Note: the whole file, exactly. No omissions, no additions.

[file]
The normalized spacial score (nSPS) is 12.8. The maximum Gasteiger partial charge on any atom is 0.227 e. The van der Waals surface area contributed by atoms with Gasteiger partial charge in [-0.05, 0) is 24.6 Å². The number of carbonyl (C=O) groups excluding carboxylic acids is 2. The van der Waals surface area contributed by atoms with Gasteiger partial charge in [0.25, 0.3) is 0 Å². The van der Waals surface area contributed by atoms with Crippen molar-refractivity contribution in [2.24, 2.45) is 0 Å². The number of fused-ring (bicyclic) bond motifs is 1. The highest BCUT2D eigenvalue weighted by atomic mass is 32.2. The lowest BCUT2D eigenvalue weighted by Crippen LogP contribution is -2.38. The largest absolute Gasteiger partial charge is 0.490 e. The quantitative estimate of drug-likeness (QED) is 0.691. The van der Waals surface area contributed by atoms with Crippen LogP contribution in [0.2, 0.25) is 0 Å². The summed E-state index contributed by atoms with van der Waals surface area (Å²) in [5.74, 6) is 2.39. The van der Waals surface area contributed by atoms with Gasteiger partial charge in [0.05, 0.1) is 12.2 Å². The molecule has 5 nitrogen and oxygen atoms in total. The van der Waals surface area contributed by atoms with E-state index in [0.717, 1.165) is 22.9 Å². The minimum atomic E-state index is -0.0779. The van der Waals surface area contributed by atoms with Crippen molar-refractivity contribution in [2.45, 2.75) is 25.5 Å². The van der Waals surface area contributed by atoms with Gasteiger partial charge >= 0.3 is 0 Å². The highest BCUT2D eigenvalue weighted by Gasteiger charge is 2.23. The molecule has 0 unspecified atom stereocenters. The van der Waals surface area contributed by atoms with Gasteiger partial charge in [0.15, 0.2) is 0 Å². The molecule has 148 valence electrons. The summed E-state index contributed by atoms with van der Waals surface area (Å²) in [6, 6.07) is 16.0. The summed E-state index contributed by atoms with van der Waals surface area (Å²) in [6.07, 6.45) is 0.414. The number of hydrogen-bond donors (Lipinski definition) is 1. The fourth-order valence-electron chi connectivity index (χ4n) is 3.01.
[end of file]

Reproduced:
The normalized spacial score (nSPS) is 12.8. The maximum Gasteiger partial charge on any atom is 0.227 e. The van der Waals surface area contributed by atoms with Gasteiger partial charge in [-0.05, 0) is 24.6 Å². The number of carbonyl (C=O) groups excluding carboxylic acids is 2. The van der Waals surface area contributed by atoms with Gasteiger partial charge in [0.25, 0.3) is 0 Å². The van der Waals surface area contributed by atoms with Crippen molar-refractivity contribution in [2.24, 2.45) is 0 Å². The number of fused-ring (bicyclic) bond motifs is 1. The highest BCUT2D eigenvalue weighted by atomic mass is 32.2. The lowest BCUT2D eigenvalue weighted by Crippen LogP contribution is -2.38. The largest absolute Gasteiger partial charge is 0.490 e. The quantitative estimate of drug-likeness (QED) is 0.691. The van der Waals surface area contributed by atoms with Crippen LogP contribution in [0.2, 0.25) is 0 Å². The summed E-state index contributed by atoms with van der Waals surface area (Å²) in [5.74, 6) is 2.39. The van der Waals surface area contributed by atoms with Gasteiger partial charge in [0.05, 0.1) is 12.2 Å². The molecule has 5 nitrogen and oxygen atoms in total. The van der Waals surface area contributed by atoms with E-state index in [0.717, 1.165) is 22.9 Å². The minimum atomic E-state index is -0.0779. The van der Waals surface area contributed by atoms with Crippen molar-refractivity contribution in [2.45, 2.75) is 25.5 Å². The van der Waals surface area contributed by atoms with Gasteiger partial charge >= 0.3 is 0 Å². The highest BCUT2D eigenvalue weighted by Gasteiger charge is 2.23. The molecule has 0 unspecified atom stereocenters. The van der Waals surface area contributed by atoms with Gasteiger partial charge in [0.15, 0.2) is 0 Å². The molecule has 148 valence electrons. The summed E-state index contributed by atoms with van der Waals surface area (Å²) in [6, 6.07) is 16.0. The summed E-state index contributed by atoms with van der Waals surface area (Å²) in [6.07, 6.45) is 0.414. The number of hydrogen-bond donors (Lipinski definition) is 1. The fourth-order valence-electron chi connectivity index (χ4n) is 3.01.